The extension of settlement, including the effects of contact (intended and unintended) between European settlers in Australia and Aboriginal and Torres Strait Islander people (ACDSEH020)

But it’s also essential reading for anyone interested in Australia’s Black History…

PS I can’t yet find any reviews by professional historians online, but will add links to them if they come to my attention.  Any suggestions for who to link to would be most welcome.

Update 21/12/15

Here’s a review I’ve been waiting for, by one of my favourite historians, Janine, at The Resident Judge of Port Phillip. It’s brilliant.  (PS Warrior was one of my Best-of-2015 ).

Author: Libby Connors
Title: Warrior
Publisher: Allen and Unwin, 2015
ISBN: 9781760110482
Review copy courtesy of Allen and Unwin

Availability

Fishpond: Warrior: A Legendary Leader’s Dramatic Life and Violent Death on the Colonial Frontier
Or from good bookstores everywhere.

 

 

 


Responses

  1. I feel such angst when I read books about Aboriginal history. So destructive and cruel. I am on a one woman campaign in Hobart with the Theatre Royal to show good Aboriginal drama. We used to get this each year but now for 4 years have had nothing except the occasional dance. Drive me insane when I know it is available. Enjoyed this review and interesting how hard it is to find any links.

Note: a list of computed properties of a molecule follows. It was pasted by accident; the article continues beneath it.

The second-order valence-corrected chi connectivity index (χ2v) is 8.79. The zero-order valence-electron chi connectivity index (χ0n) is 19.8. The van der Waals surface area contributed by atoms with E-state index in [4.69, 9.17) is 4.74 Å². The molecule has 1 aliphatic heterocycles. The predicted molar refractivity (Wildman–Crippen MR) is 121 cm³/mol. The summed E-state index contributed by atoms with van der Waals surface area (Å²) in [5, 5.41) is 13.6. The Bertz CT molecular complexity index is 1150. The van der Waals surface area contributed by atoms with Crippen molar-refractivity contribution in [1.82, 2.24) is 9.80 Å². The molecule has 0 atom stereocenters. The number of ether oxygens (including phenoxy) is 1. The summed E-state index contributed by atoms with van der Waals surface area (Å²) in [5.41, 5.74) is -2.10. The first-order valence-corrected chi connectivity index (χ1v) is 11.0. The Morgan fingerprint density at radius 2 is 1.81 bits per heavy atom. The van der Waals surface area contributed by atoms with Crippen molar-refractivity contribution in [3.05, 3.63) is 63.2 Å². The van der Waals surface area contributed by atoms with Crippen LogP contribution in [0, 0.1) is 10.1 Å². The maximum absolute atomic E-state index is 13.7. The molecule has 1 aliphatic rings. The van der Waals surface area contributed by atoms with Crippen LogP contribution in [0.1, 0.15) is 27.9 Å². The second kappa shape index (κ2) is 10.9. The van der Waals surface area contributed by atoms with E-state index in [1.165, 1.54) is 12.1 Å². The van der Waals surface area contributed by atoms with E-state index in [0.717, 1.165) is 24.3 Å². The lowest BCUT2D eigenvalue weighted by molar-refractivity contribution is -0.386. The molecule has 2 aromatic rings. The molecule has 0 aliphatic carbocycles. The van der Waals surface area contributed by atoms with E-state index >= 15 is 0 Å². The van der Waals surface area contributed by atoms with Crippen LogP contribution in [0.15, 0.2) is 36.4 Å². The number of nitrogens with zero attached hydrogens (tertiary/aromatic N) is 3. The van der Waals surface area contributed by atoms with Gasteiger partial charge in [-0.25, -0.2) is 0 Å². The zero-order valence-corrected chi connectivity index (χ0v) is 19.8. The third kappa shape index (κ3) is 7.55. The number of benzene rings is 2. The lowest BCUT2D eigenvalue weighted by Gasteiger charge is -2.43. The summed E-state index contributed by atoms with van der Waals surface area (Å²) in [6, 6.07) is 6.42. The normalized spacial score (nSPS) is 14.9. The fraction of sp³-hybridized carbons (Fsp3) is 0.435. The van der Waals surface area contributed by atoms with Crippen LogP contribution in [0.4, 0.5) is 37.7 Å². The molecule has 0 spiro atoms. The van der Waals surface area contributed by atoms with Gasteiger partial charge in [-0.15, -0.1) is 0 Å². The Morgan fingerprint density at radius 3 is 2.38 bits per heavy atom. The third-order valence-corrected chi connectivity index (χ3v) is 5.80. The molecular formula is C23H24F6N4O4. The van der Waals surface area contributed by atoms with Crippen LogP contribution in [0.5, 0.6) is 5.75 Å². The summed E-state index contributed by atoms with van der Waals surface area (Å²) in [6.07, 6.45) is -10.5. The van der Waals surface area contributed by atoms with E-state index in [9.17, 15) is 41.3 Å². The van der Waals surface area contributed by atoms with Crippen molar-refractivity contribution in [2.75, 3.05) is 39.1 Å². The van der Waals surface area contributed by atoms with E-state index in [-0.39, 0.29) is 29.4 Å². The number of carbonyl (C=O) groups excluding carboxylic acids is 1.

• HI Pam, I am hopeful that other reviews in the mainstream press will surface before long. These stories are important!

  2. It’s a fairly new book (released about three weeks ago), which may account for the dearth of reviews so far. I’m looking forward to reading it soon.

    • True, Janine, but LOL The Australian’s Review usually beats me to it with books like this.
      I’m looking forward to your review, and hopefully Yvonne will review it too, because you two as historians have skills in interrogating a text like this that I don’t have. I read it as an Australian interested in history, and I think (all modesty aside) there’s value in that because it may bring the book a wider audience if it reassures some people that you don’t need to be an expert to find it highly readable and very interesting. I think that’s important because ordinary Aussies need to know their own history better, and we need more books like this that make history accessible to non-experts.